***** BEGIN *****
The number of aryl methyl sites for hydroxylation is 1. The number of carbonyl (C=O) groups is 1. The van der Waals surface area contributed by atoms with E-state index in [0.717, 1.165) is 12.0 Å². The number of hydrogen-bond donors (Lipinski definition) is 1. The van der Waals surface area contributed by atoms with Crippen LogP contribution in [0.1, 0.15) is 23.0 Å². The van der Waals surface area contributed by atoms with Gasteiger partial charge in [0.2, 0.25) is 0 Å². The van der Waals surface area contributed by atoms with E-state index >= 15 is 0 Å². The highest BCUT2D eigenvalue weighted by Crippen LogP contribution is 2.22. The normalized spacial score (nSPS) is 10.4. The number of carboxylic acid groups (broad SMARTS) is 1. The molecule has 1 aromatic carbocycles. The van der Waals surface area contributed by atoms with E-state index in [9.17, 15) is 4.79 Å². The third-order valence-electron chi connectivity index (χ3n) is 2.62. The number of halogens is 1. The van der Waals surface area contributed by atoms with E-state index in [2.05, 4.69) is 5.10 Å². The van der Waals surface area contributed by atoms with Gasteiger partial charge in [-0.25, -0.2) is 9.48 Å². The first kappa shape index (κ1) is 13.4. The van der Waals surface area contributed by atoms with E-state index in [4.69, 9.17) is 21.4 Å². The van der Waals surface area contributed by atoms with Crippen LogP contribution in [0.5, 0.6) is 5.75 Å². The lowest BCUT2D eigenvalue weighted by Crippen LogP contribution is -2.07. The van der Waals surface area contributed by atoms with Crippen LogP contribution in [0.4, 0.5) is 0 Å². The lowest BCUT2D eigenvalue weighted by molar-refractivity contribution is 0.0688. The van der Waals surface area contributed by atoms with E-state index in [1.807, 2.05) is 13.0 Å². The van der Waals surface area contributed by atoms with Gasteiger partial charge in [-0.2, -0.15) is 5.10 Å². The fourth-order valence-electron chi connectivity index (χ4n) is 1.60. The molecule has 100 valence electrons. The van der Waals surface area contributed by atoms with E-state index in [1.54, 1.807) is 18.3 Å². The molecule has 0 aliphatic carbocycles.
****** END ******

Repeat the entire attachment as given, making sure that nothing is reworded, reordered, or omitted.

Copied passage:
The number of aryl methyl sites for hydroxylation is 1. The number of carbonyl (C=O) groups is 1. The van der Waals surface area contributed by atoms with E-state index in [0.717, 1.165) is 12.0 Å². The number of hydrogen-bond donors (Lipinski definition) is 1. The van der Waals surface area contributed by atoms with Crippen LogP contribution in [0.1, 0.15) is 23.0 Å². The van der Waals surface area contributed by atoms with Gasteiger partial charge in [0.2, 0.25) is 0 Å². The van der Waals surface area contributed by atoms with E-state index >= 15 is 0 Å². The highest BCUT2D eigenvalue weighted by Crippen LogP contribution is 2.22. The normalized spacial score (nSPS) is 10.4. The number of carboxylic acid groups (broad SMARTS) is 1. The molecule has 1 aromatic carbocycles. The van der Waals surface area contributed by atoms with E-state index in [9.17, 15) is 4.79 Å². The third-order valence-electron chi connectivity index (χ3n) is 2.62. The number of halogens is 1. The van der Waals surface area contributed by atoms with E-state index in [2.05, 4.69) is 5.10 Å². The van der Waals surface area contributed by atoms with Gasteiger partial charge in [-0.25, -0.2) is 9.48 Å². The first kappa shape index (κ1) is 13.4. The van der Waals surface area contributed by atoms with E-state index in [4.69, 9.17) is 21.4 Å². The van der Waals surface area contributed by atoms with Crippen LogP contribution in [0.5, 0.6) is 5.75 Å². The lowest BCUT2D eigenvalue weighted by Crippen LogP contribution is -2.07. The van der Waals surface area contributed by atoms with Crippen LogP contribution in [0.4, 0.5) is 0 Å². The lowest BCUT2D eigenvalue weighted by molar-refractivity contribution is 0.0688. The van der Waals surface area contributed by atoms with E-state index in [1.807, 2.05) is 13.0 Å². The van der Waals surface area contributed by atoms with Gasteiger partial charge in [-0.2, -0.15) is 5.10 Å². The fourth-order valence-electron chi connectivity index (χ4n) is 1.60. The molecule has 100 valence electrons. The van der Waals surface area contributed by atoms with E-state index in [1.54, 1.807) is 18.3 Å². The molecule has 0 aliphatic carbocycles.